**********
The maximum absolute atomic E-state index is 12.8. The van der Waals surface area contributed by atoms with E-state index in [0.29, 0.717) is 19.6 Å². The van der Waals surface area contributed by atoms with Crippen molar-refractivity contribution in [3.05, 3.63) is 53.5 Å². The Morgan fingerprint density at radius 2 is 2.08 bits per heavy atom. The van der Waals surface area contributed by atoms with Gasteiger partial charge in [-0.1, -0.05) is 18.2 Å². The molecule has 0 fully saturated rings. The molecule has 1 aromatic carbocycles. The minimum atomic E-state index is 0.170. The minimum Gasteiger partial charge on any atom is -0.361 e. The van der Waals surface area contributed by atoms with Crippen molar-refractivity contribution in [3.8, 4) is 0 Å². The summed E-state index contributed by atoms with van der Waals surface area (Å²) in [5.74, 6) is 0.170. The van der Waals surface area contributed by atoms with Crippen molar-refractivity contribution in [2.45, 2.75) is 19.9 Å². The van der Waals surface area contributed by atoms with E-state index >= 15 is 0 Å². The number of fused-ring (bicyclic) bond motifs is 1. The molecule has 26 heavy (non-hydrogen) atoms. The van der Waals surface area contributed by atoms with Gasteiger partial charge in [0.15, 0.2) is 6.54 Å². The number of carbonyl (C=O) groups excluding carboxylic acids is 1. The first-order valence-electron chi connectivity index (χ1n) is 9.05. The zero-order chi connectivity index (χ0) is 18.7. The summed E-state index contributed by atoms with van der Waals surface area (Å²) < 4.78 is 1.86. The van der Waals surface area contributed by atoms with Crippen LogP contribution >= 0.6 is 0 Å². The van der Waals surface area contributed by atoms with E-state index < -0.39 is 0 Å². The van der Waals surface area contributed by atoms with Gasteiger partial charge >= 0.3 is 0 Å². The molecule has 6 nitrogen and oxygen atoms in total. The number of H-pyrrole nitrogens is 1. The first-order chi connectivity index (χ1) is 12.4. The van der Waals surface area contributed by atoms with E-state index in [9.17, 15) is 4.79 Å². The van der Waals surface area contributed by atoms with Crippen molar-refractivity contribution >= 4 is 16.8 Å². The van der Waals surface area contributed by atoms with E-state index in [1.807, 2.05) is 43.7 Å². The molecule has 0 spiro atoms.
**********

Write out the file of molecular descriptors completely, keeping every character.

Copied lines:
The maximum absolute atomic E-state index is 12.8. The van der Waals surface area contributed by atoms with E-state index in [0.29, 0.717) is 19.6 Å². The van der Waals surface area contributed by atoms with Crippen molar-refractivity contribution in [3.05, 3.63) is 53.5 Å². The Morgan fingerprint density at radius 2 is 2.08 bits per heavy atom. The van der Waals surface area contributed by atoms with Gasteiger partial charge in [-0.1, -0.05) is 18.2 Å². The molecule has 0 fully saturated rings. The molecule has 1 aromatic carbocycles. The minimum atomic E-state index is 0.170. The minimum Gasteiger partial charge on any atom is -0.361 e. The van der Waals surface area contributed by atoms with Crippen molar-refractivity contribution in [3.8, 4) is 0 Å². The summed E-state index contributed by atoms with van der Waals surface area (Å²) in [5.74, 6) is 0.170. The van der Waals surface area contributed by atoms with Crippen molar-refractivity contribution in [2.45, 2.75) is 19.9 Å². The van der Waals surface area contributed by atoms with E-state index >= 15 is 0 Å². The number of fused-ring (bicyclic) bond motifs is 1. The molecule has 26 heavy (non-hydrogen) atoms. The van der Waals surface area contributed by atoms with Gasteiger partial charge in [0.15, 0.2) is 6.54 Å². The number of carbonyl (C=O) groups excluding carboxylic acids is 1. The first-order valence-electron chi connectivity index (χ1n) is 9.05. The zero-order chi connectivity index (χ0) is 18.7. The summed E-state index contributed by atoms with van der Waals surface area (Å²) < 4.78 is 1.86. The van der Waals surface area contributed by atoms with Crippen LogP contribution >= 0.6 is 0 Å². The van der Waals surface area contributed by atoms with E-state index < -0.39 is 0 Å². The van der Waals surface area contributed by atoms with Gasteiger partial charge >= 0.3 is 0 Å². The molecule has 6 nitrogen and oxygen atoms in total. The number of H-pyrrole nitrogens is 1. The first-order chi connectivity index (χ1) is 12.4. The van der Waals surface area contributed by atoms with E-state index in [9.17, 15) is 4.79 Å². The van der Waals surface area contributed by atoms with Crippen molar-refractivity contribution >= 4 is 16.8 Å². The van der Waals surface area contributed by atoms with E-state index in [1.807, 2.05) is 43.7 Å². The molecule has 0 spiro atoms.